Philadelphia Mom Who Is Going Blind Writes Children's Book About Using Laughter to Cope With Loss
Regina Papale Mullen is going blind. She has written a children's book for her son, and other kids, about using humor to cope with adversity.
A rare disease is stealing the eyesight of Philadelphia mom Regina Papale Mullen, but it hasn't taken her sense of humor.
The former child psychologist has been losing her sight since she was 15, and as the disease worsened, she sat down to write a children's book to help her young son, and others like him, to deal with adversity and loss.
"My Sixth Sense" will be published June 1, and features illustrations by Mickey Bissell.
Mullen has been living with Stargardt disease for 30 years.
"It's the juvenile onset of macular degeneration, so it's a different form of macular degeneration," Mullen told Inside Edition. It's very, very rare." Her grandfather, she said, was completely blind, though other members of her family were able to avoid the condition.
Through every stage of her sight-ending journey, being able to laugh helped lead her to the ultimate destination of accepting her lot in life.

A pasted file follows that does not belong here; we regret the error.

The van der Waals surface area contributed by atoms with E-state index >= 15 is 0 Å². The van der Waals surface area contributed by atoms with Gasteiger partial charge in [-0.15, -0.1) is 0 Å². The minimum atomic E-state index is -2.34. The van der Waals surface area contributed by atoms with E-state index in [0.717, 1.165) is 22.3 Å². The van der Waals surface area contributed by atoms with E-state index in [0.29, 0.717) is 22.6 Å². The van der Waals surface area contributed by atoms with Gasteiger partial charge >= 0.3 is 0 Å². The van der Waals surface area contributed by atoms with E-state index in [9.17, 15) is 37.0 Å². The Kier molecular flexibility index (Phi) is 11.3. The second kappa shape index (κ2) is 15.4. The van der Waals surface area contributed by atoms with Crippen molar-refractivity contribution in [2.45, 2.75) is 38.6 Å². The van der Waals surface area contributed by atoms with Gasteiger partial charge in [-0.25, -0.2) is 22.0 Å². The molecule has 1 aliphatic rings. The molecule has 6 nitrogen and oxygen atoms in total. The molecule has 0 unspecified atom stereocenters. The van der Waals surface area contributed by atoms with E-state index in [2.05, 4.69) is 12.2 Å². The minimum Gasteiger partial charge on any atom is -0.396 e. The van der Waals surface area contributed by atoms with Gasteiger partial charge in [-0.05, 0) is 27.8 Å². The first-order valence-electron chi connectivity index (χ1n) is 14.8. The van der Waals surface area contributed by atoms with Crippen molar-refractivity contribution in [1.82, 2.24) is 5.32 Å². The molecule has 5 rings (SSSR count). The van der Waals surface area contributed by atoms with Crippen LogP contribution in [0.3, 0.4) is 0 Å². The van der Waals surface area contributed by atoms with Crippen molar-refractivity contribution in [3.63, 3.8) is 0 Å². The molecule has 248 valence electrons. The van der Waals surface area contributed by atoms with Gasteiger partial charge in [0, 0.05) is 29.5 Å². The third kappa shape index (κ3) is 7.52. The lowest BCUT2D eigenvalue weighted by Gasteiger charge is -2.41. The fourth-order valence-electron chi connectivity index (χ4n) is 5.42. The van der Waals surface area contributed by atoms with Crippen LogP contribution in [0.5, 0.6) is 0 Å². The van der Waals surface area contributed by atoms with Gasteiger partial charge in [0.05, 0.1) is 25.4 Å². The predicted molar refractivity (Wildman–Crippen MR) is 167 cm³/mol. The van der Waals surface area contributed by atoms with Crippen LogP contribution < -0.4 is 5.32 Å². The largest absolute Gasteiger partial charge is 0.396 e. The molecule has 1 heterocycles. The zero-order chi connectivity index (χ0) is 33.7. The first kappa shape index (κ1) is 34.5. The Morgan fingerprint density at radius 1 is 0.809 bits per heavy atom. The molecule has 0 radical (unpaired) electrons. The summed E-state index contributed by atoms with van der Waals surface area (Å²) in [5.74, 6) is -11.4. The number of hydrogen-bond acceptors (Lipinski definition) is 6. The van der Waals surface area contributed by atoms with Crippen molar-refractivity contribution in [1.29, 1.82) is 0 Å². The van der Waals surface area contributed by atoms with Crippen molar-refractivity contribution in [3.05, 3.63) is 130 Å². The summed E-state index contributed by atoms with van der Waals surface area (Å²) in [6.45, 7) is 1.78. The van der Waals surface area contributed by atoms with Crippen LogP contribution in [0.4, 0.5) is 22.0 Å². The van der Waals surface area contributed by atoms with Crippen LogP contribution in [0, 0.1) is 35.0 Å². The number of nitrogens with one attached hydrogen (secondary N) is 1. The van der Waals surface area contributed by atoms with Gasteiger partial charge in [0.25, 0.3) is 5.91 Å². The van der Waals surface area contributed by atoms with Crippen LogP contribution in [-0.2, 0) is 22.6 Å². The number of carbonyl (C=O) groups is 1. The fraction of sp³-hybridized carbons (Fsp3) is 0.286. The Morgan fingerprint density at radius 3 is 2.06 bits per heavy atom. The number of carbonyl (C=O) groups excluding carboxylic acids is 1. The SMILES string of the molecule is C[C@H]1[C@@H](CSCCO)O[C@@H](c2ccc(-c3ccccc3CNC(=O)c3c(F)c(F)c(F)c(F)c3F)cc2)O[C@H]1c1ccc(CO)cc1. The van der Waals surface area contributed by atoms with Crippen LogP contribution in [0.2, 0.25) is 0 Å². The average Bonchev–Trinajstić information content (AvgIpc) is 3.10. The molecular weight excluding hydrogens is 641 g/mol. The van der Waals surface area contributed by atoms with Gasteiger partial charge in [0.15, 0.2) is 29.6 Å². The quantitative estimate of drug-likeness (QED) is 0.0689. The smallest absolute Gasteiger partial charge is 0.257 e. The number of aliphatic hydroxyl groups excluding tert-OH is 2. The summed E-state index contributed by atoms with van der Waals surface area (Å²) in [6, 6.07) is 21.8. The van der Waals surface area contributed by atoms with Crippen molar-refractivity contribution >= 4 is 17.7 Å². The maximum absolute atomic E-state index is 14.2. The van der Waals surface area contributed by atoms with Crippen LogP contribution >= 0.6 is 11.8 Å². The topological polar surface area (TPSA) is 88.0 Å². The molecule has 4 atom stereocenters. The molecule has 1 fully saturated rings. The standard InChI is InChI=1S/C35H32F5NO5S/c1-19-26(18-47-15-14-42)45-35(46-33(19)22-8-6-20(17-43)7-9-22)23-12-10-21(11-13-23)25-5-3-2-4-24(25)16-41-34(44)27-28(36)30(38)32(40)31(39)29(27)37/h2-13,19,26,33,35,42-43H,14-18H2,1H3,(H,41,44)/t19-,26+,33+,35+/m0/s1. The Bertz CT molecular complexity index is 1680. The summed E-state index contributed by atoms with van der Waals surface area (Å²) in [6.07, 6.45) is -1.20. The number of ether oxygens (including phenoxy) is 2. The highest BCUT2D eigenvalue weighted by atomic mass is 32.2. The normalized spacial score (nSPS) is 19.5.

"Having almost another stage beyond acceptance, which was humor for me, really helped keep me grounded in the acceptance stage," she said.
And there were several very funny spots on her journey.
Like the time she was screaming her head off at her son's Little League baseball game. The protagonist in her book is named after her boy, Ignatius.
"I was yelling his name, like, 'Come on, Nace. Hit it hard, blah, blah, blah.' And the next thing you know, I feel a tap on my shoulder, and he's like unaffected, nonchalant. 'Mom, that's not me,'" she recounted.
"I'm like, 'Oh, OK, no worries!'"
Ignatius has already learned to cope with his mother's disability, which includes not being able to witness his tears.
"He put his finger to his eye to show me. He put it on my face to show me there was a tear coming down his face," she said. "It was just so moving. And I'm like, that is the type of thing that he understands, that I can't see, so I can't read his expressions."
For Inside Edition, Ignatius read a passage from his mother's book that he finds particularly funny. Like most every kid, any mention of poop is most hysterical.
"I fumbled through this story and I must have read the wrong word. The sentence made no sense, but I thought it said turd. The T was a B, and the U was an I. Oh, no. It said bird. A turd cannot fly," Ignatius read aloud.
"I hoped no one heard me. But what happened after, first snickers and snorts, then roaring with laughter. Then my sixth sense of humor taught me something new. You can't laugh at me if I'm laughing with you," the passage concluded.
And with that, Ignatius smiled a very big smile.
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